Employers are outraged that workers won't come crawling to work for peanuts in a pandemic

Employers are outraged that workers won't come crawling to work for peanuts in a pandemic
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The big push is on to blame the American Rescue Plan for businesses not being able to find enough workers to fill their jobs. Business owners—restaurant owners in particular—are lining up to tell reporters how those darn lazy workers would rather stay home and collect unemployment than go back to work. Rarely do these stories of employer pain ask questions like, say, how much pay they're offering or how careful they're being with their workers' health in the midst of the pandemic. Stories asking people why they're hesitating to go back to work are mysteriously not so common.

"People felt abused in the beginning stages of opening back up," a Washington, D.C., server and bartender told Washington City Paper in one of the few stories that did consider the workers' side. "It shook people enough to say, 'I don't think I want to get back into this.' If you're not going to follow protocols and you're not going to have my back if guests get out of line, what's the point?"

A woman who bartends as second job in Florida explained to the South Florida Sun-Sentinel that she'd seen a lot of people leaving the restaurant industry for other careers "partially due to COVID and the hours changing and not making consistent money." The people she was talking about had gone into fields like nursing and accounting—but business owners looking for applicants aren't talking about the people who went elsewhere, they're talking like everyone is just sitting home.

And about that. People still have kids at home they're responsible for taking care of, as even this series of employer sob stories from The Wall Street Journal acknowledges. They're still afraid of contracting COVID-19, because, again, many have experienced bosses who will put their health at risk.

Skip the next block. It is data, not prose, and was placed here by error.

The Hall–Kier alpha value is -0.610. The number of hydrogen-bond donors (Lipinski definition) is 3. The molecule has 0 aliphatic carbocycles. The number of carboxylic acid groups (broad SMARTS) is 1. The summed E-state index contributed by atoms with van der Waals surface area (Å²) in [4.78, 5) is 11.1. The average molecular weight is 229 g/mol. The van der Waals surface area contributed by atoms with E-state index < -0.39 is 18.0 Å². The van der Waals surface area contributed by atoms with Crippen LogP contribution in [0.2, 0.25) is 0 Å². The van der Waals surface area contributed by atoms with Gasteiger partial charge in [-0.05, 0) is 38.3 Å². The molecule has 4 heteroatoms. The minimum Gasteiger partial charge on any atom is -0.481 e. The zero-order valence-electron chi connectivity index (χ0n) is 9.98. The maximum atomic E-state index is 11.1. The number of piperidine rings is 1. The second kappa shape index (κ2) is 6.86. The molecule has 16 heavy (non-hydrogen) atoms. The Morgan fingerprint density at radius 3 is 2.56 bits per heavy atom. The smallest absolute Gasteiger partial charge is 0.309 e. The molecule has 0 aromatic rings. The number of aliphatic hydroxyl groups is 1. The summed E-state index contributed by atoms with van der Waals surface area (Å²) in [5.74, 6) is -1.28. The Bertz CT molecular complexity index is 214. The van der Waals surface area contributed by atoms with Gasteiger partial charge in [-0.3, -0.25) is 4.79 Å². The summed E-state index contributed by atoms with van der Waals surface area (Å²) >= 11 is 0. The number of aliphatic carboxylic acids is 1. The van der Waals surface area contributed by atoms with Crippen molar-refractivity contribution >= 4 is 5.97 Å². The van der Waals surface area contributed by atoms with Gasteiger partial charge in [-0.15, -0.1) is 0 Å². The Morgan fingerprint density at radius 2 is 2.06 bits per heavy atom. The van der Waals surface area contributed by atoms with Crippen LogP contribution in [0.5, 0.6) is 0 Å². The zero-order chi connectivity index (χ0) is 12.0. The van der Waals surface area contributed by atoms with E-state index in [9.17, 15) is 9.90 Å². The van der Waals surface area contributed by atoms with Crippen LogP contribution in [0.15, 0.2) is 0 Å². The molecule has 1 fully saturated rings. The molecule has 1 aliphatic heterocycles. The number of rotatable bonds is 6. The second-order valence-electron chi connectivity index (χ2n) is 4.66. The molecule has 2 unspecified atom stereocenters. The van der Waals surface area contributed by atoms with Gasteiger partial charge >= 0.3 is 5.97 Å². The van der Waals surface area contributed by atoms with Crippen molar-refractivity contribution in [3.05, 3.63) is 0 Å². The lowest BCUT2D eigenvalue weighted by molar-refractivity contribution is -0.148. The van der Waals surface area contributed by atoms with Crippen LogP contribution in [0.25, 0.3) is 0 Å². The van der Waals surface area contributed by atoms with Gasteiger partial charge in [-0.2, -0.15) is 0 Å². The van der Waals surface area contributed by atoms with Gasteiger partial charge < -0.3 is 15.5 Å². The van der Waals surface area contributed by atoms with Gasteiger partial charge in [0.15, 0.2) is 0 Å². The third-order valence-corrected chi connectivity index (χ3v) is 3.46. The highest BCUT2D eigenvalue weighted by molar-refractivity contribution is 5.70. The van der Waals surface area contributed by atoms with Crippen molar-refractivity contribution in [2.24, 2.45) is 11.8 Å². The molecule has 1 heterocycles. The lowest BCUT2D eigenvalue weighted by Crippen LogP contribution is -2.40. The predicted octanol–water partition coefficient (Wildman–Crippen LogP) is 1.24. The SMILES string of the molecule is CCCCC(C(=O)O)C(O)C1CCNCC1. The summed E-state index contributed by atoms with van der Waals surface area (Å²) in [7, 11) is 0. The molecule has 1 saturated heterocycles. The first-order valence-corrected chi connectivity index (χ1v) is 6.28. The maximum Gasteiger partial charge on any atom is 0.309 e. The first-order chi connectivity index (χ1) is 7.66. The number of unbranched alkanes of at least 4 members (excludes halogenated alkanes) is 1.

Some of those bosses are the very same ones who are featured in articles wailing about how difficult it is to hire people, as Anne Helen Petersen found: "In Waterville, Ohio, for instance, there's this sad, sad song about the difficulties finding workers at Dale's Bar & Grill—which somehow fails to mention that the owner is a Covid hoaxer (he believes that doctors have been falsely labeling deaths as covid-related) and has brazenly violated masking rules, and did not require employees to wear masks."

Fox News Business interviewed a California restaurant owner who feels aggrieved that his former employees don't want to come back after "He told them he would only allow them to come back and work full time or the same shift they had before." That restaurateur was previously seen explaining to the Los Angeles Times why he was defying a shutdown order. Now, with his workers, he's all "It's my way or the highway," and when they choose the highway, he whines about it. I dunno, maybe give people a little flexibility and respect to accommodate their changed lives after 13 months of historic pandemic.

And, yes, there's a money issue. "Even for unskilled positions" one of the employers who talked to The Wall Street Journal is "offering several dollars over minimum wage." What largesse! Except he's not getting many takers so, you know, maybe offer more. Even with the current $300 a week federal supplement to unemployment insurance, 58% of people would earn as much or more at their previous jobs, and frankly, that says more about the jobs than about the people.

Florida provides another dispatch from the "struggling employers" genre, and a high-profile politician—Sen. Marco Rubio—tweeting "Florida small business owners are all telling me the same thing, they can't find people to fill available jobs. You can come up with all kinds of reasons & wave around all the Ivy League studies you want, but what does common sense tell you is the reason?"

What does common sense tell me is the reason, Marco? Well, the maximum state unemployment benefit is $275 a week, which means that with the extra $300, people are getting $575 a week at most. That means if unemployment is paying more than work, the work is paying less than $14.50 an hour if they're working full-time—and again, that's the maximum, and in a state that's become notorious for delays in unemployment benefits. Most people are probably getting significantly less, and a living wage for a single person with no children is $14.82 an hour in Florida. So I'm thinking that Florida employers need to offer higher pay.

"If there's one thing I've learned about American capitalism," Anne Helen Petersen writes, "it's the skill and swiftness with which it translates resistance into personal, moral failure—which is precisely what so many of these business owners and politicians have done." Exactly. Workers are saying "enough." If bosses won't pay a living wage and respect their workers' health and safety, people who've gutted it out through a year of terror and watching their loved ones get sick and die may not be so willing to come crawling. That's not a personal failing, and talking like it is shows how bad your values are. Not that it was in any doubt when it came to, say, Marco Rubio.

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